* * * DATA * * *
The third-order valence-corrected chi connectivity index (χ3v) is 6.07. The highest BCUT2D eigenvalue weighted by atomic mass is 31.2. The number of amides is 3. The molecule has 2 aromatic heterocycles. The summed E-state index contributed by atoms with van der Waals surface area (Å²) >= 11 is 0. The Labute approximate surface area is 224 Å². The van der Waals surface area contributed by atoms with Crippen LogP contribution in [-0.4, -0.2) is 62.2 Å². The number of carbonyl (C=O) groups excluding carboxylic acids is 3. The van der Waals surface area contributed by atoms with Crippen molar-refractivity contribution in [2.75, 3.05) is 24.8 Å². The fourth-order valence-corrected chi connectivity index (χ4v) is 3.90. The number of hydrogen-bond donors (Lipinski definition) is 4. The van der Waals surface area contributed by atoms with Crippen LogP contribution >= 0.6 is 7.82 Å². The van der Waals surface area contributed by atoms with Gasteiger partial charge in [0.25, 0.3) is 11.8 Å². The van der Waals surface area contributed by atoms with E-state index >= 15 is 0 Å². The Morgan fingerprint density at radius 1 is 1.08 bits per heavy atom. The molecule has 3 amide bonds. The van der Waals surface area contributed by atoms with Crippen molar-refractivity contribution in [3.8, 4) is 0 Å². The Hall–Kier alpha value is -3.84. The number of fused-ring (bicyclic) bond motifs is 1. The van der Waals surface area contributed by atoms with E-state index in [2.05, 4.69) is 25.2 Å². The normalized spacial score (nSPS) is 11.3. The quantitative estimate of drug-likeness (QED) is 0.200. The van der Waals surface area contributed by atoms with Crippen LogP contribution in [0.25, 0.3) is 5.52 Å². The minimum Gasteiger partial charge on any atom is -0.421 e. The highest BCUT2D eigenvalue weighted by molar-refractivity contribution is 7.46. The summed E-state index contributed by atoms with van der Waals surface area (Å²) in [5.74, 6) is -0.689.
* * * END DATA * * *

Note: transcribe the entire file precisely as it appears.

The third-order valence-corrected chi connectivity index (χ3v) is 6.07. The highest BCUT2D eigenvalue weighted by atomic mass is 31.2. The number of amides is 3. The molecule has 2 aromatic heterocycles. The summed E-state index contributed by atoms with van der Waals surface area (Å²) >= 11 is 0. The Labute approximate surface area is 224 Å². The van der Waals surface area contributed by atoms with Crippen LogP contribution in [-0.4, -0.2) is 62.2 Å². The number of carbonyl (C=O) groups excluding carboxylic acids is 3. The van der Waals surface area contributed by atoms with Crippen molar-refractivity contribution in [2.75, 3.05) is 24.8 Å². The fourth-order valence-corrected chi connectivity index (χ4v) is 3.90. The number of hydrogen-bond donors (Lipinski definition) is 4. The van der Waals surface area contributed by atoms with Crippen LogP contribution >= 0.6 is 7.82 Å². The van der Waals surface area contributed by atoms with Gasteiger partial charge in [0.25, 0.3) is 11.8 Å². The van der Waals surface area contributed by atoms with E-state index >= 15 is 0 Å². The Morgan fingerprint density at radius 1 is 1.08 bits per heavy atom. The molecule has 3 amide bonds. The van der Waals surface area contributed by atoms with Crippen molar-refractivity contribution in [3.8, 4) is 0 Å². The Hall–Kier alpha value is -3.84. The number of fused-ring (bicyclic) bond motifs is 1. The van der Waals surface area contributed by atoms with E-state index in [2.05, 4.69) is 25.2 Å². The normalized spacial score (nSPS) is 11.3. The quantitative estimate of drug-likeness (QED) is 0.200. The van der Waals surface area contributed by atoms with Crippen LogP contribution in [0.25, 0.3) is 5.52 Å². The minimum Gasteiger partial charge on any atom is -0.421 e. The highest BCUT2D eigenvalue weighted by molar-refractivity contribution is 7.46. The summed E-state index contributed by atoms with van der Waals surface area (Å²) in [5.74, 6) is -0.689.